film festival tourism


The Wisconsin Film Festival

Festival Logo

Festival Logo

Why Go? A good selection from the festival circuit screened in a friendly college town atmosphere.

Festival Website:

Festival Description

Begun in 1999 under the auspices of the University of Wisconsin, this Madison-based festival has thrived under the energetic leadership of Meg Hamel, who has been in charge since 2005.

Meg Hamel

Meg Hamel

Timing: four days at the beginning-middle of April

Dates for 2012: April 18-22


Over 200 films are screened, including some of the top titles from the fest circuit augmented by selected revivals and a focus on local filmmakers.

Filmmaker Turnout: Only local auteurs will show up.


Can be purchased online at a cost of $12 each, with a discount for multiple purchases. Many screenings fill up, but ticket holders ordinarily don’t have to wait in line.

Screening Schedule

Screenings begin at 5pm on Thursday, 3pm Friday, and  11am on Saturday and Sunday.

The crowd outside the Orpheum Theater during the Festival

The crowd outside the Orpheum Theater during the Festival

Festival Venues

Ten venues are used, ranging from the cavernous Orpheum to the gleaming new Contemporary Art Museum Theater (where sightlines, unhappily, are less than optimal). The new Sundance multiplex, located in the Hillside Shopping Mall, some distance from the main theaters, was added in 2012.

Orpheum Theater

Orpheum Theater

Madison Museum of Contemporary Art Theater

Madison Museum of Contemporary Art Theater

Special Guests

A few local filmmakers


Madison, both a college town and a state capital, strikes some people as a place locked in a sixties time warp. But you’ll find the atmosphere friendly and laid back. Several picturesque lakes add to the scenic charm.

Madison's state capital building

Madison's State Capital building

Getting There

The Van Galder Bus Line runs from Chicago’s O’Hare airport to the Wisconsin Union, just down the street from all the festival venues.

Getting Around: You can easily walk to everything.


  • L’Etoile is the best in town and is not far from most of the festival theaters.  Co-owners Tory and Tracy Miller are promoters of Alice Waters-style local ingredients prepared with simplicity and care. The surroundings are sleek and ultramodern. 1 N Pinckney St, Madison, WI 53703  (608) 251-0500.
The Millers in L'Etoile's dining room

The Millers in L'Etoile's dining room

  • Cosi, part of an Italian-themed fast food chain, is right across the street from the MMCA. It’s cheap, pleasant, and the food is quite good.  250 State St, Madison, WI 53703 (608) 257-2140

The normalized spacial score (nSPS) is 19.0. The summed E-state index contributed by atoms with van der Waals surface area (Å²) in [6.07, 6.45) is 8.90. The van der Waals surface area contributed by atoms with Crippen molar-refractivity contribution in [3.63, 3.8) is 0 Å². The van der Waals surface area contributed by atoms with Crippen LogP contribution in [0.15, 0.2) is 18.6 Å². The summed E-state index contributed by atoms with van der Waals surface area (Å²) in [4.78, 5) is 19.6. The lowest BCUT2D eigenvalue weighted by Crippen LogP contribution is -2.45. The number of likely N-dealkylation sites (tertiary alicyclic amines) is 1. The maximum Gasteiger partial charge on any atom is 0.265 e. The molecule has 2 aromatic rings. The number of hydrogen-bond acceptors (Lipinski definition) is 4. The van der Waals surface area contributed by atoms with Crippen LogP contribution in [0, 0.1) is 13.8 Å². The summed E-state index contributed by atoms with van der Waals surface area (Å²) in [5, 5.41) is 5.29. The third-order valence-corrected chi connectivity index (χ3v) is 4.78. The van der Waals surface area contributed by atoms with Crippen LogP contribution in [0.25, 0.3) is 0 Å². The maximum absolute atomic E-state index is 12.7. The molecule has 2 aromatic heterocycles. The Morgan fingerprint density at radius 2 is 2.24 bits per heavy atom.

Taliesin, Frank Loyd Wright’s home, is about an hour’s drive west and well worth touring.



The Festival Year by Year


Best Films I Saw

  • Revanche. A thinking person’s thriller from Austria’s Gotz Spielmann.


  • Three Monkeys. Turkey’s Nuri Bilge Ceylan has created a searing portrait of a family on the edge. Elegantly shot in desaturated digital video and movingly performed by a stellar cast.
Three Monkeys

Three Monkeys

Unexpected Pleasure

The vintage short film extolling the virtues of Wisconsin used as the festival logo.


2010 Program Book

Best Films I Saw:

  • My Year Without Sex. Sarah Watt’s worthy followup to her 2005 Look Both Ways features a  suburban Melbourne wife and mother facing some of life’s big questions as she recovers from a near-fatal illness. Postmodern-ish chapter titles may strike some as a bit on the cute side, but they lighten the mood of this thoughtful study while drawing attention to its status as a metaphysical conundrum rather than a simple slice of life exercise as some commentators have claimed.

My Year without Sex

  • Barking Dogs Never Bite. It appears that the artistry of Bong Jun-ho (The Host, Mother)  emerged fully formed with this, his first film. Initially released in 2000, its sly commentary on guilt and redemption is cast in the form of a black comedy. Not recommended for PETA members.

Barking Dogs Never Bite


2011 Program Book

Best Film I Saw: How I Ended This Summer (Kak ya provel etim letom) A taut psychological thriller with sociological overtones from Russian auteur Alexi Popogrebsky.

How I Ended This Summer

Shock and Awe: Subtitles. Why do filmmakers persist in using white letters which often can’t be deciphered?


Best Film I Saw. The Deep Blue Sea. Terrence Davies’ exquisite big-screen adaptation of Terrence Rattigan’s play is anchored by Rachel Weitz’ heartrending turn as an upper-class woman entangled in a fatal passion for a working-class charmer amid the ruins of post-World War II London.

The Deep Blue Sea

Unexpected Pleasure. The plush new Sundance Cinemas, where many of the screenings were held.

The Sundance Multiplex

Comments are off for this post

Comments are closed.